Top Ten Code Violations

According to the Journal of Light Construction, about 45% of residential field inspections result in a code violation. That’s according to the Common Code Violations survey released in 2013 by the International Code Council (ICC) and the National Association of Homebuilders (NAHB). Researchers polled code officials across the U.S. about the items most likely to be flagged during construction.


1. Missing Documentation
The most common reason a builder fails an inspection is the simplest (and least expensive) to remedy: not having all the required documents on site.

2. Improperly Placed Anchor Bolts
Although some inspectors mentioned rebar, the error everyone cited was surprising: missing or improperly placed foundation anchor bolts.

3. Braced Wall Errors
Code-mandated braced-wall requirements can be a head-scratcher for someone encountering them for the first time. The requirements are new to a lot of builders and a lot of them are still climbing the learning curve.

4. Weakened Joists and Beams
Inspectors see a lot of beams that aren’t sized for the load or that lack proper bearing. This is more common in remodels than in new construction. It often comes up when a contractor cuts through an exterior wall to add a sliding door or removes an interior bearing wall to create a more open living space.

5. Deck Ledgers and Braces
The culprits included hangers that were too small for the joists, improper fastening, and inadequate flashing that set the ledger up for rot.

6.Stair Rise/Run Errors
Rise/run problems can arise where the builder doesn’t have enough horizontal space for a planned stairway. Headroom is a limiting factor.

7.Stair Handrails and Guardrails
In some cases, stair handrails and guardrails are the wrong height as measured from the tread. By code, they must be a minimum of 34 inches, and no more than 38 inches high. In other cases, the connection to the stair isn’t secure enough. The latter problem is often because the builder has skimped in the blocking needed to make a secure connection.

8.Missing or Inadequate Fire Blocking
Fire blocking must be installed at code-mandated locations in concealed spaces. The blocking prevents these cavities from acting as draft chimneys, thus slowing the spread of flame and smoke during a fire. This delay buys the occupants time to get out of the house.

9.Air-Barrier Gaps
With more jurisdictions adopting energy codes, air-barrier gaps have become an issue. As is the case with fire blocking, these are often in hidden spots, such as behind bump-outs for gas fireplaces.

10.Exposed Kraft-Faced Insulation
The paper vapor barrier on kraft-faced insulation is very flammable and must not be left exposed. It is often left exposed in knee-wall areas and in basements.

Source: February 2016 / JLC,  www.jlconline.com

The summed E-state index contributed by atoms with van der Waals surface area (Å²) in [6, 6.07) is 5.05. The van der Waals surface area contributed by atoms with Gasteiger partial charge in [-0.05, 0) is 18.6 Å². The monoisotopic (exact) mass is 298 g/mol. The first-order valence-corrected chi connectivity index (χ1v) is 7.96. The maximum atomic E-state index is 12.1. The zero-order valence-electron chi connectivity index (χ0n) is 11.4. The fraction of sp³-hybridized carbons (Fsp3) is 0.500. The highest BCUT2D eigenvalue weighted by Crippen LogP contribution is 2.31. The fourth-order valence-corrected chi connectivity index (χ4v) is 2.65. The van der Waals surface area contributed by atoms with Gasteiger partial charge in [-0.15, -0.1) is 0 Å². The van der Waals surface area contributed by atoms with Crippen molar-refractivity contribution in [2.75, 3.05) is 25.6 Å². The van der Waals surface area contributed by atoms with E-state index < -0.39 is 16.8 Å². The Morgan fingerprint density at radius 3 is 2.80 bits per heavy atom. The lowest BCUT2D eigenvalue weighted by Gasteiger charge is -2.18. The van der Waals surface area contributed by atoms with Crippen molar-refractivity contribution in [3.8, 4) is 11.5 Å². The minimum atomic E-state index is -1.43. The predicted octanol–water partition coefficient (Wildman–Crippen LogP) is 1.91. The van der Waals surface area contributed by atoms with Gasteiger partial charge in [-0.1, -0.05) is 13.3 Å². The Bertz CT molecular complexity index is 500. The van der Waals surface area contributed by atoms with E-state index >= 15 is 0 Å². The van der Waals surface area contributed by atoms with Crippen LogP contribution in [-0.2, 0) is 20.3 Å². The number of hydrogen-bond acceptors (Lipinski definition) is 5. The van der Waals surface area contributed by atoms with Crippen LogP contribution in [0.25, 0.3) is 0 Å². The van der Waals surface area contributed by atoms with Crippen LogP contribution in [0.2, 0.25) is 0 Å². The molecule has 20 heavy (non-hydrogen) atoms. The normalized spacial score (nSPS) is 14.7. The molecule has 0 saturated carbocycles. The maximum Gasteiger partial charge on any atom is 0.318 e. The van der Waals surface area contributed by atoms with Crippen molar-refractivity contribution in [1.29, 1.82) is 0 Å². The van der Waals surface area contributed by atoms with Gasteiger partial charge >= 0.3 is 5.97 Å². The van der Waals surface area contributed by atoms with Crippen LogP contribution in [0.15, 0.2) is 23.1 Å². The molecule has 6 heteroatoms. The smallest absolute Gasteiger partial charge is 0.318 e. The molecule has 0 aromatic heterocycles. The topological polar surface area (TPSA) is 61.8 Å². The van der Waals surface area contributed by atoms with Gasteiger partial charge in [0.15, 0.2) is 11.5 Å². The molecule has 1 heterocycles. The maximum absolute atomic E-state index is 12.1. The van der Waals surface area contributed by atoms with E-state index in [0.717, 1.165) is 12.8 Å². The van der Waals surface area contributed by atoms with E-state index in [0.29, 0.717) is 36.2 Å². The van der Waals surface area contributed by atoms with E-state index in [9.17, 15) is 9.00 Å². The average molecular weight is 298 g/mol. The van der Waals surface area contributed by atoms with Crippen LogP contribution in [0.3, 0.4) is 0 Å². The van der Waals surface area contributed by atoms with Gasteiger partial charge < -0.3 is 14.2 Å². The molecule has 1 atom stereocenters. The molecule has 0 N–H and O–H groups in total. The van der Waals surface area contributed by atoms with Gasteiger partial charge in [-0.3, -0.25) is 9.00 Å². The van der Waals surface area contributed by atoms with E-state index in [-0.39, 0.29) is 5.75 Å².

Common Code Violations

The Common Code Violations Survey, published by NAHB and ICC in 2013, asked building officials nationwide to rank violations in 16 different categories. The responses were too many to include here, so we have listed the top three in each category. They’re in descending order, with the most common violation at the top. Use this as a checklist when preparing for an inspection or, better yet, download the report to see the full list for each category.

Grading and Site Drainage
• Erosion control measures not in place
• Grading
• Downspouts/ drainage controls

Foundation
• Improper reinforcement or support of rebar
• Standing water/mud in footing or on rebar
• Improper anchor bolts

Wall Framing
• Missing fire-blocking
• Stud cut or notched to an impermissible depth
• Missing hold-downs, straps, etc.

Floor Framing
• Notches in areas not permitted
• Missing anchor bolts
• Sheathing nails missing joist

Trusses
• Bracing not installed
• Improperly connected to wall plate
• Impermissible alteration leading to additional load

Roofing
• Missing nails or fasteners
• Over-driving of nails through shingles
• Absence of felt, or incorrect type

Window and Door
• Improper flashing
• Inadequate fire rating
• Improper door weather-stripping

Handrail
• Improper height or spacing
• Improper graspable surface
• Missing handrails

Guardrail
• Guardrail opening too large
• Height criteria not met
• Not properly fastened or installed

Stair
• Stair rise and run violations
• Stair headroom
• Improper stair construction

Plumbing
• Improper notching or boring of framing
• Missing or improper nail plates
• Pipes improperly supported

Mechanical
• Inadequate combustion air or makeup air
• Improper notching or boring of framing
• Inadequate clearance to combustibles

Electrical
• Grounding issue
• Labeling of circuits
• GFCI Protection

Energy
• Improper sealing of penetrations through exterior walls
• Improper duct sealing
• Improper installation of insulation around wiring and
plumbing passing through stud cavity

Decks
• Improper or inadequate ledger connection to house
• Improper guardrail or handrail installation
• Deck does not conform to approved plans

Life Safety
• Failure to install correct glazing in required hazardous
locations
• Inadequate egress
• Improper installation of smoke detectors

Source: Common Code Violations Survey, Feb 2013.


If you have a question, comment, or home tip, send your letter to Home Tips, Christian Building Inspectors, Inc., 3697 Habersham Lane, Duluth, Georgia 30096. You can email your questions to us at rod@cbiga.com. We reserve the right to edit questions for length.


* Thought For The Month *
“To Be In Love, You Must Make Love A Verb.”
Andy Stanley

Tip Of The Hat To:
 

Lisa Jefferson
Atlanta Homebuyers Realty Group
4500 Hugh Howell Road, Suite 270C
Tucker, Georgia 30084

 

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